by Susan Robertson
This week we read one of the most dramatic parshiot in the Torah.
Ki Tissa (page 523
in Etz Hayim) is packed with action;
it is a story of betrayal and retribution, regret and reconciliation. We have the fashioning of the golden calf and
the smashing of the first tablets. Thanks
to the intervention of Moses, the Israelites avoid total annihilation, but the
Levites slaughter thousands. Many more
fall from the plague. His anger abated,
God agrees to continue the covenant and Moses carves a second set of tablets. No dearth of material here for a d'var.
But we have an additional pleasure this
weekend, a special kiddush
in honour of the engagement of Ali Engel and Joshua Yan. I don't think I'm betraying a confidence in
mentioning that a few weeks back Joel asked if I could find some way to mention
marriage in my d'var. At first glance,
this parsha doesn't seem to have much to do with marriage. We have no coupling, or mention of
couples. Some of the most dramatic
images are of betrayal and death. But
commentators have seen both positive and negative reflections of a marital
relationship in the story. And, after
Joel's request, almost everything I read seemed to speak of union.
We begin with the instructions for the
census. Each Israelite is required to
pay a ransom of one half sheckel. Not a whole, but a half. As Harold Kushner says in his commentary in Etz Hayim, "The half-shekel should
teach us that a person is incomplete, becoming whole only by joining with
others." And what better way to
join than through marriage? Kushner also
notes that the Hebrew word v'natnu, translated in Etz Hayim as "each shall pay,"
is a palindrome — take away the vowel markers and it reads the same backwards
and forwards. The two halves of the word
fold in on themselves, like the giver and receiver, and meet in the middle.
Like the taf in
the middle of v'natnu, this parsha
also stands in the middle. I learned
last week from David Brooks that the last five parshiot
of Sh'mot — T'rumah, T'tzavveh, Ki Tissa,
Vayakhel, and P'kudei —
deal with the building of the Mishkan — the structure we build so God might
dwell among us. What should marriage be,
but another structure we build to allow God to dwell among us? God singles out Betzalel
as the artisan who will fashion the the Mishkan stating, "I have endowed him with a divine
spirit. . ." (31:3) Kushner notes
"To construct most things, one
needs only a set of specific instructions.
But to fashion something holy—something that will move others to
prayer—being able to follow instructions is not enough. A measure of divine inspiration is
required." A good marriage can be
something holy and, in this day and age, perhaps even move others to prayer.
Like Betzalel, in marriage we can not simply follow instructions, we need a bit of divine spirit.
The need for divine spirit is also reflected
in a midrash cited by Kushner: "A Rabbinic legend describes Moses, a
man of advanced age, carrying the heavy stone tablets down the mountainside
with ease. But when he sees the
Israelites dancing around the Golden Calf, the letters fly off the tablets,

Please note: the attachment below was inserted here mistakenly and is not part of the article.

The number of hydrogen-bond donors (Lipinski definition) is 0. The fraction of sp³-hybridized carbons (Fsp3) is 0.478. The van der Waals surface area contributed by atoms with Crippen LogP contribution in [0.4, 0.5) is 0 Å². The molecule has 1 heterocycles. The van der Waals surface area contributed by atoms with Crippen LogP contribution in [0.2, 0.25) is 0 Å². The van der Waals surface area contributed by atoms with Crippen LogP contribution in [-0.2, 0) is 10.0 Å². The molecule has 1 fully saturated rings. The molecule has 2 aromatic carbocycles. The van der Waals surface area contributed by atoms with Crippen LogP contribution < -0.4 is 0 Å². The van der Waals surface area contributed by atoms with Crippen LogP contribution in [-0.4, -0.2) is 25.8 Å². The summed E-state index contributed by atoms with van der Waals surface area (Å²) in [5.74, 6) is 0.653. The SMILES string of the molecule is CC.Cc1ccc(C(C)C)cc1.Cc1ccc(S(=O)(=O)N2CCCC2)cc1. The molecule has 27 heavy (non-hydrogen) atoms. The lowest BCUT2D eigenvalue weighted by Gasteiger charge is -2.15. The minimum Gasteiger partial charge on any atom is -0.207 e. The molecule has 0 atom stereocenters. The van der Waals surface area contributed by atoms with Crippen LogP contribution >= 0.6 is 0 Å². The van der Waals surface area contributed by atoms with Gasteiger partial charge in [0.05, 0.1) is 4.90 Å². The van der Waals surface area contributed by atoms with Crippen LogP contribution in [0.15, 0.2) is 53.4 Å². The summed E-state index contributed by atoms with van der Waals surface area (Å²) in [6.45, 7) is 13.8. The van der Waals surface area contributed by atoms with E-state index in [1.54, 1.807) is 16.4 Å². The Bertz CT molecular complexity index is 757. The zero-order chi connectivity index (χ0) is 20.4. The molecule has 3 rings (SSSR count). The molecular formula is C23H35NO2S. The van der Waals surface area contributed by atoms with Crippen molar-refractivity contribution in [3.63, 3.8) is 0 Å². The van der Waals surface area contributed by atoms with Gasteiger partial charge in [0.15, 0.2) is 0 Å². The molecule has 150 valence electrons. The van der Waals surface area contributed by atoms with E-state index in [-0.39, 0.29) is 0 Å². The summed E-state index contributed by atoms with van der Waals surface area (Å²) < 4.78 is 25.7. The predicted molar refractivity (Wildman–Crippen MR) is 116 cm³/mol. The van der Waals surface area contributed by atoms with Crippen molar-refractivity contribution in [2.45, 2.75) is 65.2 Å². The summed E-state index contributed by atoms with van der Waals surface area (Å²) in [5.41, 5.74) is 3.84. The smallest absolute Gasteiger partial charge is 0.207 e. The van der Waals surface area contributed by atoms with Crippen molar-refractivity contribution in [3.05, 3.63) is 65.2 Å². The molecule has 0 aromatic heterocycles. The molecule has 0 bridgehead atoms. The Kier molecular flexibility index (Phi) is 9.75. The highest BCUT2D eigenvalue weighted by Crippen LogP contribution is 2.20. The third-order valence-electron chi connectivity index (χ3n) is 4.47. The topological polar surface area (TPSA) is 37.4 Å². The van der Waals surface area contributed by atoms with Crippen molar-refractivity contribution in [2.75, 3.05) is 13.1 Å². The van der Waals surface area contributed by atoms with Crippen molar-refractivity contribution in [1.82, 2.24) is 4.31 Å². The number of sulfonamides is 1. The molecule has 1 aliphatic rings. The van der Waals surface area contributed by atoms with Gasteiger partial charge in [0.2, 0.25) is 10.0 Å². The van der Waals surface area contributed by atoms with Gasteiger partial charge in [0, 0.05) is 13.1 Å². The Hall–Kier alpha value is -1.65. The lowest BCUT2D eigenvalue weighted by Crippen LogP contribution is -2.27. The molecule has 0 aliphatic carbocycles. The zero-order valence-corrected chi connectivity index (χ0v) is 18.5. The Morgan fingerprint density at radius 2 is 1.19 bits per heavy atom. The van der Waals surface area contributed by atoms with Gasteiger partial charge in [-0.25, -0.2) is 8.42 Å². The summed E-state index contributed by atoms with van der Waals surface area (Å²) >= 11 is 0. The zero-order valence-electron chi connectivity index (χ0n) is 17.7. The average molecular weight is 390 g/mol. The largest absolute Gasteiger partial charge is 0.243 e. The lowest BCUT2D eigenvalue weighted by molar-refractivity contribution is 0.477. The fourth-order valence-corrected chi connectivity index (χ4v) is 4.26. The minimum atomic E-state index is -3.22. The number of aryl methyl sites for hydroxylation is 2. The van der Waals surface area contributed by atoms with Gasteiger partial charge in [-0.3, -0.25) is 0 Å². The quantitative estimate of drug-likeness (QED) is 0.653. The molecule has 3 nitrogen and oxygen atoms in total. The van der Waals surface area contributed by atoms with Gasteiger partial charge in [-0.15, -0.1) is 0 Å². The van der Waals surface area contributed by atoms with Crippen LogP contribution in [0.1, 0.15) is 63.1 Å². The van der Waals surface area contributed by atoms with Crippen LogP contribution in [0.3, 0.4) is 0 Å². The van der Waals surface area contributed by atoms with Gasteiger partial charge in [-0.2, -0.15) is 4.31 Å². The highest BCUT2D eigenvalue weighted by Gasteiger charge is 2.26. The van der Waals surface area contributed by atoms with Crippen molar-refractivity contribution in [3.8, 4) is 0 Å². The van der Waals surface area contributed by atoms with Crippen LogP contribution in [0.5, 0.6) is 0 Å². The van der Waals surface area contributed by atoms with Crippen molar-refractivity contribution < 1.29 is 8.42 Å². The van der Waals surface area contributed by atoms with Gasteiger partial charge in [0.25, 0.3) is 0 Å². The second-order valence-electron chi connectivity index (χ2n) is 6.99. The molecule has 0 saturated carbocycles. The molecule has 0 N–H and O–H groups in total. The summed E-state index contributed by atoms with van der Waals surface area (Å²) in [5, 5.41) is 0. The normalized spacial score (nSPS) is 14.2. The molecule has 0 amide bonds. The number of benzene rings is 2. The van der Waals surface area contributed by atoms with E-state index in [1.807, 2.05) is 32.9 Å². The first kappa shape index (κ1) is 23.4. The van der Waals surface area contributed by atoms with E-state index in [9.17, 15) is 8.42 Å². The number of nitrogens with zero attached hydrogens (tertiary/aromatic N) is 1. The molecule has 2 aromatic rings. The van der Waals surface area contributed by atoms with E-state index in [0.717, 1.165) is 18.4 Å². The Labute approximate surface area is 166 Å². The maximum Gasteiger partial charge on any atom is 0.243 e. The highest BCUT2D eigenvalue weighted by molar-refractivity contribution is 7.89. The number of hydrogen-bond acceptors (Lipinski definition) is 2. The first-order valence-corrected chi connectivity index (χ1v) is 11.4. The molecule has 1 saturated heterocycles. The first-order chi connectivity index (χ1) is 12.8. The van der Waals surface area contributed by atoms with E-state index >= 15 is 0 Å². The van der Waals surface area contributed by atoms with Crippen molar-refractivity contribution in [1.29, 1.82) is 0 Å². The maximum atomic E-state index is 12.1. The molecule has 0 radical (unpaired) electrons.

which become two large blank stones. At
that point, they become too much for Moses to carry; they fall from his grasp
and break." In any relationship,
the hard work can seem effortless when we bring God to the task and unbearable
when we feel alone. (PdRE 45).
And what of those heavy
There were, after all, two. Rabbi
Howard Cohen, of Congregation Beth El in
Marriage, or relationship, is echoed not
only in the tablets, but in their giving.
Of the line, "When He finished speaking with him on Mount Sinai, He
gave Moses the two tablets of the Pact, stone tablets, inscribed with the
finger of God," (31:18) Kushner points out, "The midrash notes the
similarity of the Hebrew for "He finished" (kalloto)
and "his bride" (kallato), suggesting that
when Moses received the Torah he was as joyous as a bridegroom on his wedding
day (Exodus Rabba 41:6). The metaphor of giving the Torah as
solemnizing a marriage between God and the Jewish people, with the Torah
serving as the marriage document (k'tubah), occurs
frequently in the Midrash."
But the k'tubah doesn't survive. Moses shatters it when he discovers the
Israelites dancing round the Golden Calf.
Kushner notes that this episode too, has a correlation in marriage, "
Before those tablets are inscribed and
carved, Moses pleads for greater intimacy with God, "Oh, let me behold
your Presence!" (33:18). God answers, "I will make all my
goodness pass before you, and I will proclaim before you the name LORD, and the
grace that I grant and the compassion that I show, But," He said,
"you cannot see My face, for man may not see Me and live." (33:19-20)
Of this Kushner says, "We encounter the reality of God when we
experience goodness in the world, from the gift of life itself to the discovery
of the capacity to do good in our own souls, and the love and generosity of
people around us whom God has inspired to do good." We encounter the reality of God when we
witness two people dedicating their lives to an enduring union. We need look no further than a marriage lived
lovingly and respectfully, to prove God's words as he renews his covenant with